Big tech companies will soon be asked to discover their algorithms or leave the EU

The EU will likely never cease its fury at big technology and the control these companies – Google, Meta, Amazon and others – have over their users’ data. His latest effort is the new Digital Services Act (DSA), which aims to open up these companies and their practices, help protect EU online users, and stop the spread of illegal and harmful content.

The EU divides the ASD into a few key areas of improvement and legislation. These include:

  • New measures to combat illegal goods, services or content online through a new signaling system and obligations to track business users in online marketplaces. Essentially, if you’re not good, you should be pretty traceable.
  • New measures to empower users and ‘civil society’. This includes the loose concept of out-of-court dispute resolution for content moderation (no ideas, PC Gamer comments section), access to important data from the biggest platforms for approved researchers, and even transparency in the algorithms used to recommend content to users. .
  • New measures to mitigate risk, which means large platforms and search engines will be needed to prevent misuse of their systems with regular independent audits, effectively react to crises and online protections for minors. This last part includes a limit on how platforms can advertise to minors with targeted ads or use of sensitive data.
  • Enhanced supervision of major online platforms. Probably you, Google and Meta.

There certainly seem to be a lot of changes to the current Internet operation in the EU, and it will definitely take some major infrastructure changes to manage all of this.

“DSA will update the ground rules for all online services in the EU. It will ensure that the online environment remains a safe space, safeguarding freedom of expression and opportunities for digital business. Offline, it should be illegal online,” says Ursula. von der Leyen, President of the European Commission in a Press release (by On the edge).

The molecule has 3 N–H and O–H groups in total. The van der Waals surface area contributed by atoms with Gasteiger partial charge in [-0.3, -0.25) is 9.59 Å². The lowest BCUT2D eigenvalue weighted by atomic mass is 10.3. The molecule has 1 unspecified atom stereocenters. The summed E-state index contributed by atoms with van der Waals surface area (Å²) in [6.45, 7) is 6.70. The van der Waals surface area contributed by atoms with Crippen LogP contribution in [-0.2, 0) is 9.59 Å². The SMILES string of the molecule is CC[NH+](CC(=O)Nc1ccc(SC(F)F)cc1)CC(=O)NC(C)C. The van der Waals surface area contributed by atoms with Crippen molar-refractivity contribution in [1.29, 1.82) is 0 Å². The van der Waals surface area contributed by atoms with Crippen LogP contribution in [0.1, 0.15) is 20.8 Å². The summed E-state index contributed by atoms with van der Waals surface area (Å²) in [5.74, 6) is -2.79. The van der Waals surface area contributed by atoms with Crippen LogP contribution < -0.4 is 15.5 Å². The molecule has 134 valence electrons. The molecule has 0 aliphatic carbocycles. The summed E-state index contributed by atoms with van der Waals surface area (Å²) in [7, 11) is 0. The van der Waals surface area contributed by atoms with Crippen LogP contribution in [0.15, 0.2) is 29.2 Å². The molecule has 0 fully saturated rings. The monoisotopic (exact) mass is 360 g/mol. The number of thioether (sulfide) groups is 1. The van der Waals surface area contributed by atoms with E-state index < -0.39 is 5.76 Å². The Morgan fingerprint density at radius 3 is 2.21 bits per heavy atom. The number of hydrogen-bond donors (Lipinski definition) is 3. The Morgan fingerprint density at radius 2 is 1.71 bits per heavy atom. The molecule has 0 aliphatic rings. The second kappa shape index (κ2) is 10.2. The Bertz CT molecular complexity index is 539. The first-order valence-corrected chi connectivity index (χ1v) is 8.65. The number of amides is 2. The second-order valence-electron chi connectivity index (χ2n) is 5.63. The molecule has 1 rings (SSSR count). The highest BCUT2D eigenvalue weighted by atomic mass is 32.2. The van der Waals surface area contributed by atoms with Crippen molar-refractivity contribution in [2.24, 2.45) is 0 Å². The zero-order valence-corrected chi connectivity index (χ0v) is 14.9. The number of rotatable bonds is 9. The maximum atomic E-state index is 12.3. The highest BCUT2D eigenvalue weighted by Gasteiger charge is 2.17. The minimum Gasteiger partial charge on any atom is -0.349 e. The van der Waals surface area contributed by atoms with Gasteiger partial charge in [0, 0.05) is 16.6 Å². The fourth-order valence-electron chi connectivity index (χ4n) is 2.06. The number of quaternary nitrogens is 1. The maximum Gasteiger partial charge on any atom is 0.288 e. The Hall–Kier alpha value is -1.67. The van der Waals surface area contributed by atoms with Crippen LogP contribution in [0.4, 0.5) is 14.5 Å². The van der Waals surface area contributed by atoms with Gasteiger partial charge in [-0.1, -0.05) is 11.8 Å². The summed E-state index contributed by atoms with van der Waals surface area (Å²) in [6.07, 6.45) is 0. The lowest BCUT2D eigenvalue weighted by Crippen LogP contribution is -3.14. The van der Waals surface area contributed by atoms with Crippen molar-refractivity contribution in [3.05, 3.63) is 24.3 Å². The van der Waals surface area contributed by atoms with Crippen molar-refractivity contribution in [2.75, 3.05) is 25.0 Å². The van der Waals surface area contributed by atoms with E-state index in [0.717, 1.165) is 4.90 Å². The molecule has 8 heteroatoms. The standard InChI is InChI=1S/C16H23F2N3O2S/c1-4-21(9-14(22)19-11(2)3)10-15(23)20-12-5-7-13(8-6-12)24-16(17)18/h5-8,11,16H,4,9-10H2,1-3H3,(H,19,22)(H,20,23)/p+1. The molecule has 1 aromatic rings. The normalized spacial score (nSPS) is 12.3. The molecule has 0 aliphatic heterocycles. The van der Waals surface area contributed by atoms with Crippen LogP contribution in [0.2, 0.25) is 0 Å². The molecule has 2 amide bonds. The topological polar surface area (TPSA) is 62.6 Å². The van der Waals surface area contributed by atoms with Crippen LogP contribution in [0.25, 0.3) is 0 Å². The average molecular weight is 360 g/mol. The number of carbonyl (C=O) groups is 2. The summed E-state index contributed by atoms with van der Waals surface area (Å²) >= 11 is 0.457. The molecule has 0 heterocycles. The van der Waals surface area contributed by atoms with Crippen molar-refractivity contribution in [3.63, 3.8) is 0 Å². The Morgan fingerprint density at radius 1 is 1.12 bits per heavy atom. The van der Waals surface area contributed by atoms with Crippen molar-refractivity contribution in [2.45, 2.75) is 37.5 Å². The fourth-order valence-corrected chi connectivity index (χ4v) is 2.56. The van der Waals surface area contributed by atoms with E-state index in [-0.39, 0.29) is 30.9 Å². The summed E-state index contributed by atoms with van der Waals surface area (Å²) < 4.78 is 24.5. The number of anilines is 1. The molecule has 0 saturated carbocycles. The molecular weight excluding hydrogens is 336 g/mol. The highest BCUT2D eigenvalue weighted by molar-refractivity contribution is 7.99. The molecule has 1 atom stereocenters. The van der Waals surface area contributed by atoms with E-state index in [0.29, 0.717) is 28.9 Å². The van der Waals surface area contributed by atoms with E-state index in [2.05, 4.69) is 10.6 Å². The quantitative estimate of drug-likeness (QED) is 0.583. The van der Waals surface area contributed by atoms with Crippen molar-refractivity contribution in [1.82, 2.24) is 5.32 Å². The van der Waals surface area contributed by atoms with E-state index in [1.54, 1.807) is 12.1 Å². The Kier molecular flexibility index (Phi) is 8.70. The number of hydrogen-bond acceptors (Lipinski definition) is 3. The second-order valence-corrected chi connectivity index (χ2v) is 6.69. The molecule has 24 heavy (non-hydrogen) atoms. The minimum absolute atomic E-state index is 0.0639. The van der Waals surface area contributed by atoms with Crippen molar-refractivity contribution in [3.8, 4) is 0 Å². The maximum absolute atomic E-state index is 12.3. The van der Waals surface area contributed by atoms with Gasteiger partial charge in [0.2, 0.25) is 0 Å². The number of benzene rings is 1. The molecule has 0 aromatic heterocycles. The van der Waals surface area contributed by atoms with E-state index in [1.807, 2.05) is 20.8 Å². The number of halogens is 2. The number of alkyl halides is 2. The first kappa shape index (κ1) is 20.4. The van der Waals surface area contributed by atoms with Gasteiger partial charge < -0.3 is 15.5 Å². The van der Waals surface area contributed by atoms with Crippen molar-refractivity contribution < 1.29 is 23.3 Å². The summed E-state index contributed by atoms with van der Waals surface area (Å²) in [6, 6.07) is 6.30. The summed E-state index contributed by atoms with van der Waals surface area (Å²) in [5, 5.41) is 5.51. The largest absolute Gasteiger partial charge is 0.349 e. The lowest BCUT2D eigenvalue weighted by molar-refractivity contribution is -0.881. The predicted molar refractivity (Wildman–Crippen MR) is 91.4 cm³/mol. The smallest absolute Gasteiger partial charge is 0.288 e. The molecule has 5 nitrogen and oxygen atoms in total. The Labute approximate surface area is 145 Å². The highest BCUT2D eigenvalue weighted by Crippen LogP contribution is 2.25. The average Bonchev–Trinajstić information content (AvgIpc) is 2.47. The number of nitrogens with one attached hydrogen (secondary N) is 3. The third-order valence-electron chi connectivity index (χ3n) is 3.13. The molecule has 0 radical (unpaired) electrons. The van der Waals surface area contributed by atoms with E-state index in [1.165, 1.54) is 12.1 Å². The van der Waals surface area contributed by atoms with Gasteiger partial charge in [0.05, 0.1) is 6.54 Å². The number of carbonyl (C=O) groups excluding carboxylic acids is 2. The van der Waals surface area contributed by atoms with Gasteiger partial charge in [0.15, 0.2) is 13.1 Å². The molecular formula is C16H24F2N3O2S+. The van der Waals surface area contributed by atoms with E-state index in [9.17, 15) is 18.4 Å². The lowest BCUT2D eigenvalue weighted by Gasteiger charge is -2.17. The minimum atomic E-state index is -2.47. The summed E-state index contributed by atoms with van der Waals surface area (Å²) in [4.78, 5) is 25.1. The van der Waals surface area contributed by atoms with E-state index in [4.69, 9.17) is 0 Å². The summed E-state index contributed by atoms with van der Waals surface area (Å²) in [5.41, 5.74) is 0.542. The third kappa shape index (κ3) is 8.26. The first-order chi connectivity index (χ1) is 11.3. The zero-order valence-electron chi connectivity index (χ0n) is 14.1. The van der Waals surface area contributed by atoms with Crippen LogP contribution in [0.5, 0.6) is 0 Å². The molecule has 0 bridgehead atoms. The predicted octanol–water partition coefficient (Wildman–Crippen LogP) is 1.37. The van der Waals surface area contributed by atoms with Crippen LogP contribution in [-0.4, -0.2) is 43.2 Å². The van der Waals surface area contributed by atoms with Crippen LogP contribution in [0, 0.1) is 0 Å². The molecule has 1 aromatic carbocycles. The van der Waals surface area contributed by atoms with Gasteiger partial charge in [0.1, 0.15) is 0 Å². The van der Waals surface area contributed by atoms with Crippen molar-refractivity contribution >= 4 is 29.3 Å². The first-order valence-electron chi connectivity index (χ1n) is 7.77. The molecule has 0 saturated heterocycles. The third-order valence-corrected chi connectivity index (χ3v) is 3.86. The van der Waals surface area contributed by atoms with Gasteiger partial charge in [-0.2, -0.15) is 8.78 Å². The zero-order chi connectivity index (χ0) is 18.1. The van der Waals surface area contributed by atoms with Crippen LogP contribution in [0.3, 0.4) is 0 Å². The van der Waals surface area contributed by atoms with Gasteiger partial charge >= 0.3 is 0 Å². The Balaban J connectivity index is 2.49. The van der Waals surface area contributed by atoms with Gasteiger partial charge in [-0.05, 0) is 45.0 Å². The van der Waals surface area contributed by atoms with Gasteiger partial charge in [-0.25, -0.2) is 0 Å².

“The greater the size, the greater the responsibilities of online platforms.”

The biggest challenge for DSA will be to get these large companies to comply fully and with open arms. For companies like Meta and Google, their algorithms are money-printing machines and well-kept secrets. I can’t imagine they’ll be too happy to show them off in public.

However, if these companies hope to continue operating in the EU, they will be forced to comply with the rules of their member states. The DSA still requires formal approval, but once it is in place, companies will need to be compliant within fifteen months of its formal approval or January 1, 2024. However, the EU says the DSA will apply to online platforms. very large online and search engines from an earlier date.

Another big shift for the internet is on the way, then, and the repercussions of this EU legislation could mean changes for the UK, US and other parts of the world as well. Some companies will prefer to play it safe with a universal policy for all parts of the world, although as with other changes to EU rules, this could also mean that some companies decide to leave the EU altogether.

Leave a Comment